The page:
The bar’s motto: “Tequila probably won’t fix your life, but it’s worth a shot”.
Earlier I saw two homeless hugging on the sidewalk, sleeping on their belongings, but they are so affectionate to each other. Now they’re walking in front of the fancy bar where I am. Why they’re homeless and I drink $20 cocktails?
Brad offers me a glass of Clas Azul Tequila and later on I find out he has a special tequila bottle that costs 200 Australian dollars per shot and if you get one, your name will be carved in a wood piece that shall be displayed in the front window. Selling a story, he is already at the second bottle. Tequila’s name is Clase Azul Ultra – considered world’s most luxurious tequila. Forget about Patron! Aged for five years, the tequila is only bottled in 100 pieces batches and sells as it is released on the market.
April 19th, around noon, Melbourne, Australia
Drank quite some tequila last night, but I did it with style, it’s true – and topped up with prosecco in the hotel lobby (De Bortoly Prosecco – King Valley; I love the bottle, it inspires traveling and adrenaline, class and bubbliness – is this a word?).
Dreamt of my place catching fire and me fighting the fire.
I’m in the tram passing by stop 19 – Shrine of Remembrance and the Royal Botanical Gardens.
La Boheme is coming up soon in Melbourne and huge ads are on the facade of The Melbourne Arts Centre. It reminds me of the man who took me to this musical where we served caviar and champagne, then took me for dinner with the conductor in his fancy restaurant, introduced me to the most beautiful actress of the show only to find out she’s one of his old flames. Like all of the actresses, models, singers and TV presenters. Or at least that’s what I thought.
What I noticed is that men are stylish. Not guys, men. Above 40-45. Ladies are also well dressed, but I was more impressed with the ones in Buenos Aires – so much class.
I’m a few steps away from the National Gallery of Victoria – International (St Kilda Road) and I’m here to see the Andy Warhol – Ai Weiwei Exhibition (so lucky to catch it in its last days before it ends on April 24th; 26 AUD), which exceeded my expectations.
Why go at the museum? Because you see cool, interesting people and God – this world lacks them. Museums are a different worlds than the one we live in.
Why do I like Pop Art so much? In the end, you might say, it is non-art, it’s cans of soup and digital photography. Well, I remember when we had to present an artistic current for the Art class and I chose Pop Art. The teacher, one that I owe a lot gratefulness for seeding the love for art, for explaining its’ basics and insisting on making us recognize styles and artists, encouraged me for choosing something…different.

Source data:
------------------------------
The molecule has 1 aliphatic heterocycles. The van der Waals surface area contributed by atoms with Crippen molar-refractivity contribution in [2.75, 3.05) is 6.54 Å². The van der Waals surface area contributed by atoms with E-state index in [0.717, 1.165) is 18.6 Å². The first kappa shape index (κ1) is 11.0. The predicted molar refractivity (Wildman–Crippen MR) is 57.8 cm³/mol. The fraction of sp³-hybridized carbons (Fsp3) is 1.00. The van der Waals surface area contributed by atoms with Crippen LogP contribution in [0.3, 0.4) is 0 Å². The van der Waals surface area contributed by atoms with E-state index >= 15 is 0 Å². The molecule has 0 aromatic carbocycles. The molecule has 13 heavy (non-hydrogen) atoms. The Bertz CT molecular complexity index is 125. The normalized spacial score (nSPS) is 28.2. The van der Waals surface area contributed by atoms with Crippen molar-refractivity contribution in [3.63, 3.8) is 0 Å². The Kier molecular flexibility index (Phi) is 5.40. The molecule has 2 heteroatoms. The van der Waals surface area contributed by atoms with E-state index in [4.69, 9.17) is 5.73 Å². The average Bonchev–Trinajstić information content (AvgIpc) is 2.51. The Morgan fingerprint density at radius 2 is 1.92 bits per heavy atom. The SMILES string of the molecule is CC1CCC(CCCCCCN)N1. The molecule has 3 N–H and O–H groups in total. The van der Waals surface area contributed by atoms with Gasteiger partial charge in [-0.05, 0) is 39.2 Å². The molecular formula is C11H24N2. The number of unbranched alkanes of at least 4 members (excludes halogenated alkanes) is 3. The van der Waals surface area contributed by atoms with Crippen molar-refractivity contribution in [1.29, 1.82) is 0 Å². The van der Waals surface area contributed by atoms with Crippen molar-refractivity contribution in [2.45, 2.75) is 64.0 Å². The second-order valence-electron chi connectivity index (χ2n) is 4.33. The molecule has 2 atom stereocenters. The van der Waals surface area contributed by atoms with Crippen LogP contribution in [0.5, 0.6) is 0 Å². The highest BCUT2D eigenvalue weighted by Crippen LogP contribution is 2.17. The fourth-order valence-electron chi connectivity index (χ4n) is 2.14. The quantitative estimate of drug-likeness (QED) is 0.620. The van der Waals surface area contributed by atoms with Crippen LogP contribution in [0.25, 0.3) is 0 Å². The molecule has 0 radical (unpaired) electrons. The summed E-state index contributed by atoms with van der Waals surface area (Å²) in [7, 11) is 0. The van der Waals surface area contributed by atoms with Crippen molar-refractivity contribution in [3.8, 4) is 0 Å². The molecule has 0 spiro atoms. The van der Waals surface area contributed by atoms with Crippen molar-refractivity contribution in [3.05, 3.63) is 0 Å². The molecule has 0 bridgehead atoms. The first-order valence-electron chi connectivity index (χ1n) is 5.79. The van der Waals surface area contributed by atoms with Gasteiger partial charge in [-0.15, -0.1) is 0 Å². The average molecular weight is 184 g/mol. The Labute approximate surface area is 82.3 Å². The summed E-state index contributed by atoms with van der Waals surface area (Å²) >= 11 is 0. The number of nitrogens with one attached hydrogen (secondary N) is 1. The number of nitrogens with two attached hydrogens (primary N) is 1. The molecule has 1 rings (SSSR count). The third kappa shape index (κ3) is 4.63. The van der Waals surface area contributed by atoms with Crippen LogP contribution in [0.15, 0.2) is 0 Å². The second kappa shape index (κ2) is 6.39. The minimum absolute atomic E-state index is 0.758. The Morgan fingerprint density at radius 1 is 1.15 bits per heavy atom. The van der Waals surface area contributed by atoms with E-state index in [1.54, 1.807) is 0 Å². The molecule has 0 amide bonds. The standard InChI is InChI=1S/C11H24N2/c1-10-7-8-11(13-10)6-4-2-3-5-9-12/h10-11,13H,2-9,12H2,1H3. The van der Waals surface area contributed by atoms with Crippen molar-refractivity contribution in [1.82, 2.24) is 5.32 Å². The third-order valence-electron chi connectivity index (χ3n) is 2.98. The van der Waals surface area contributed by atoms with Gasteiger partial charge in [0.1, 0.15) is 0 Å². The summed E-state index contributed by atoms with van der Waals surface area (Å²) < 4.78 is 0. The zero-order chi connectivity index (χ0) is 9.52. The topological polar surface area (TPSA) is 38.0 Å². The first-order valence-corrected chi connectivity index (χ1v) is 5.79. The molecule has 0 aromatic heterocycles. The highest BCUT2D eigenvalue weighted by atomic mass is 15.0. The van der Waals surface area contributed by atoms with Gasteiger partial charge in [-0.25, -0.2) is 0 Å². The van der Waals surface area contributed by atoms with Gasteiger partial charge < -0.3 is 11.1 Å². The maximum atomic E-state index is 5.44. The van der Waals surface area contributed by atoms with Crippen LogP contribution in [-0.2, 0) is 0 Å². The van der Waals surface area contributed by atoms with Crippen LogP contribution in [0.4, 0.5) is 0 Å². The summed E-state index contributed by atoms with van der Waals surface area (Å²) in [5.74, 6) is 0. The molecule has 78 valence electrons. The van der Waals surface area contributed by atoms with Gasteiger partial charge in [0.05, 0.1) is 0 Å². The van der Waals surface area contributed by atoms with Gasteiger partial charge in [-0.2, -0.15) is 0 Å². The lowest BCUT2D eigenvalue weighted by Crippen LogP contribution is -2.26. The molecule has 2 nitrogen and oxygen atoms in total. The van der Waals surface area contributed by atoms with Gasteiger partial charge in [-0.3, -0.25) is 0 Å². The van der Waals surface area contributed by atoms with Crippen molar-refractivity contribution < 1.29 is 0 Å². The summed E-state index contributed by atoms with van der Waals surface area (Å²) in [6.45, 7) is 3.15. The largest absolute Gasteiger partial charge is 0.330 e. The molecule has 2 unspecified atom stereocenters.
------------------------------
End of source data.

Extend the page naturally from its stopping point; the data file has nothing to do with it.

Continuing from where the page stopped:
Every exhibition I see brings me closer to who I am inside, who I want to be.
You probably know who Andy Warhol is and if you don’t it means you’re not interested.
However, you might want to read about Ai Weiwei, Chinese artist, very little known in his own country and famous abroad. Fighting against government non-democratic policies, for liberty of expression, Weiwei went big on his blog which was closed by the Chinese authorities. He was also arrested and his passport was revoked.
“Expressing oneself is like a drug. I’m so addicted” – Ai Weiwei
What I liked most: Warhol’s Screen Test: Marcel Duchamp (one of the hundreds Warhol made in his studio – The Factory on East 47th Street in NYC), Mao paintings, Hammer and Sickle, Electric Chair, Elphaba from Wicked – making me think of Defying Gravity song that I sing every now and then in my mind and which is a landmark of my motto; Ai Weiwei’s With Flowers – pictures of the new bouquet of flowers he would put in his bicycle basket everyday as a peaceful protest to his arrest and revoking of his passport in 2011, Circle of Animals – of the Chinese Zodiac, . The initiative led to a movement called Flowers for Freedom and Weiwei got his passport back in 2015, the Lego Room featuring Julian Assange and violence on women, women’s rights, religion, love.
“I have no imagination, no memory. I act on the moment” – Ai Weiwei
I leave the museum by the Australian Ballet, where a young couple sits with their daughter in pink ballet costume in front of one of the beautiful ballet poses sculpture. Walking towards the Yarra River, the skyline of the city is almost revealed and as I get closer to the Federation Square on the other side of the river, the architecture of The Melbourne Arts Center is fully visible.
It’s autumn time in Melbourne, but during the day a T-shirt is enough. I’m already in Federation Square and the vibes are great. The Squares climbs up towards the National Gallery of Victoria: The Ian Potter Center – Australia Section of the Gallery. The red line on the Eureka Tower matches the red in the Australian flag. This Square is such a pleasant place to be and the architecture is simply wonderful – edgy, yet inspired by the Aboriginal Art.
And guess what, I arrive at The Atrium – a sort of galleria between the Suare and Flinders Street – right when a Meditation class takes place with a Buddhist monk. Yes, should this be the exact reason why this trip follows my Cambodian sip of Buddhist and Hindu lessons? No, I don’t have any thoughts other than expanding my knowledge continuously.